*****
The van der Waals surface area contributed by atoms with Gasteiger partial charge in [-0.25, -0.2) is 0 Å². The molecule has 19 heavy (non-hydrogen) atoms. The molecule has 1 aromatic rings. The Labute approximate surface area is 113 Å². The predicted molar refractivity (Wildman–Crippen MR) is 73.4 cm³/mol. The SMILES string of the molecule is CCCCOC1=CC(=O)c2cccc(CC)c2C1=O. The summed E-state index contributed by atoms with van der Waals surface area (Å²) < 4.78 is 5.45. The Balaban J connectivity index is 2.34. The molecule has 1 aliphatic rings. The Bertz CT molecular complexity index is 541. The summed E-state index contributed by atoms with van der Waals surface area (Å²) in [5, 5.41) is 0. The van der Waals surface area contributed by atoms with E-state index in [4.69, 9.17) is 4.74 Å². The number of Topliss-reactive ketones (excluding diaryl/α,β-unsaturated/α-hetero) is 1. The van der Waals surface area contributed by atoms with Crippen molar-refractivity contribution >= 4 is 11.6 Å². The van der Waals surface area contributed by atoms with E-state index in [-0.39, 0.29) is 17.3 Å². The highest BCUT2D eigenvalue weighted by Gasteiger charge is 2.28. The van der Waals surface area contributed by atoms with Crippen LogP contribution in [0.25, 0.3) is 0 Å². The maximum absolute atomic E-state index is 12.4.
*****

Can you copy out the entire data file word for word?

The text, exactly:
The van der Waals surface area contributed by atoms with Gasteiger partial charge in [-0.25, -0.2) is 0 Å². The molecule has 19 heavy (non-hydrogen) atoms. The molecule has 1 aromatic rings. The Labute approximate surface area is 113 Å². The predicted molar refractivity (Wildman–Crippen MR) is 73.4 cm³/mol. The SMILES string of the molecule is CCCCOC1=CC(=O)c2cccc(CC)c2C1=O. The summed E-state index contributed by atoms with van der Waals surface area (Å²) < 4.78 is 5.45. The Balaban J connectivity index is 2.34. The molecule has 1 aliphatic rings. The Bertz CT molecular complexity index is 541. The summed E-state index contributed by atoms with van der Waals surface area (Å²) in [5, 5.41) is 0. The van der Waals surface area contributed by atoms with E-state index in [4.69, 9.17) is 4.74 Å². The number of Topliss-reactive ketones (excluding diaryl/α,β-unsaturated/α-hetero) is 1. The van der Waals surface area contributed by atoms with Crippen molar-refractivity contribution >= 4 is 11.6 Å². The van der Waals surface area contributed by atoms with E-state index in [-0.39, 0.29) is 17.3 Å². The highest BCUT2D eigenvalue weighted by Gasteiger charge is 2.28. The van der Waals surface area contributed by atoms with Crippen LogP contribution in [0.25, 0.3) is 0 Å². The maximum absolute atomic E-state index is 12.4.